Last week, an Ontario judge at a preliminary inquiry ruled a woman who accused two men of sexual assault must remove her niqab -- an Islamic face veil -- when testifying in court. The 37-year-old woman, identified only as N.S., alleges the men sexually assaulted her for more than five years, starting when she was six years old.
The preliminary inquiry decision was both near-predictable and the latest step in a six-year legal odyssey that saw the case bounce up and down the criminal justice system.
Late last year, the case finally got to the Supreme Court of Canada. But Canada's highest court, instead of giving a determinative yes-or-no answer to the question of whether the complainant could cover her face while giving evidence in court, fudged its response.
The Supreme Court crafted a brand-new, fourfold test for judges to employ when deciding whether the niqab could be worn while testifying. It then punted the case back down to the preliminary-inquiry court where it all began.
The Supreme Court's test requires judges to consider the veiled witness's "sincerity of belief," any risk to "trial fairness," other possible ways to accommodate the religious beliefs, and whether the "salutary" effects of ordering removal of the niqab outweigh the "deleterious" effects.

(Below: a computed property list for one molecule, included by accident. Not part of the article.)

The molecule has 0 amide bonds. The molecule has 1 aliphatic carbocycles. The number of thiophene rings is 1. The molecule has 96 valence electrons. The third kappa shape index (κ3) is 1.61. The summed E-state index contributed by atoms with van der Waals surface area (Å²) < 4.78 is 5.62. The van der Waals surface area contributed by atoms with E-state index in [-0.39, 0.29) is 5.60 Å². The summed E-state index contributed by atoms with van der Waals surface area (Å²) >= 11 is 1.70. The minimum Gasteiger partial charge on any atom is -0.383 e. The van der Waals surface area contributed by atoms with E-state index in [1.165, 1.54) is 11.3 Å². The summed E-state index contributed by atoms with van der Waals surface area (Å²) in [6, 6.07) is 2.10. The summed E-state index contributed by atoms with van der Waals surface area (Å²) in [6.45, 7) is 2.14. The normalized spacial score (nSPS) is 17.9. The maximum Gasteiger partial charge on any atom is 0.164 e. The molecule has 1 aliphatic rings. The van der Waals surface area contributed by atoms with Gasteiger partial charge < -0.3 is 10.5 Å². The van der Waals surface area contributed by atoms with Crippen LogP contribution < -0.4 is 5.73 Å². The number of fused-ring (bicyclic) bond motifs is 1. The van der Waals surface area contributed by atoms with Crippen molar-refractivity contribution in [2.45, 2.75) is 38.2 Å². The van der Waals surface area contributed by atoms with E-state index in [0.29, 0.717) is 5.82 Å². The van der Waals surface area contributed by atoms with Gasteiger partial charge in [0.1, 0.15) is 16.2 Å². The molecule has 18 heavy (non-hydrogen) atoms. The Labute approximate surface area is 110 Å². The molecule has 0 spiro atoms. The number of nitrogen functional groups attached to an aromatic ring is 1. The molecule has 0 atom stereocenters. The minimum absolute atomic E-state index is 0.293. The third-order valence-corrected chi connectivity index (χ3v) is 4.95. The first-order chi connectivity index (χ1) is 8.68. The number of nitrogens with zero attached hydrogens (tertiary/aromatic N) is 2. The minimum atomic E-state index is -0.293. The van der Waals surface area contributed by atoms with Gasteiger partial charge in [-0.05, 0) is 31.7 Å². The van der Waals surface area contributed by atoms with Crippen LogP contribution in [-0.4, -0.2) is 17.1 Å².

The Ontario judge duly applied the test in light of the facts, and to the surprise of few legal observers, ruled the veil must be removed because it "masks her demeanour and blocks effective cross-examination by counsel for the accused and assessment of her credibility by the trier of fact."
The right to look your accuser in the eye has deep roots in Canadian law. It's part of English common law that Canada inherited from Great Britain.
As the Ontario judge underlined, it is critical to the right to cross-examine someone who's testifying against an accused. A trial court must be extremely leery of inhibiting full and proper cross-examination of a witness, particularly a witness who's also the complainant in a criminal trial.
Cross-examination is one of the few tools of defence available to an accused when confronted with the prosecutorial machinery of the state. It would, barring exceptional circumstances, be a grave error to restrict its ambit by masking the face of an accuser.
The Supreme Court has tried to balance the witness's religious beliefs as against an accused's right to a fair trial.
But the reality on the ground is that the top court's test still sets the bar pretty high to permit veiled testimony -- as the Ontario judge's decision perfectly illustrates.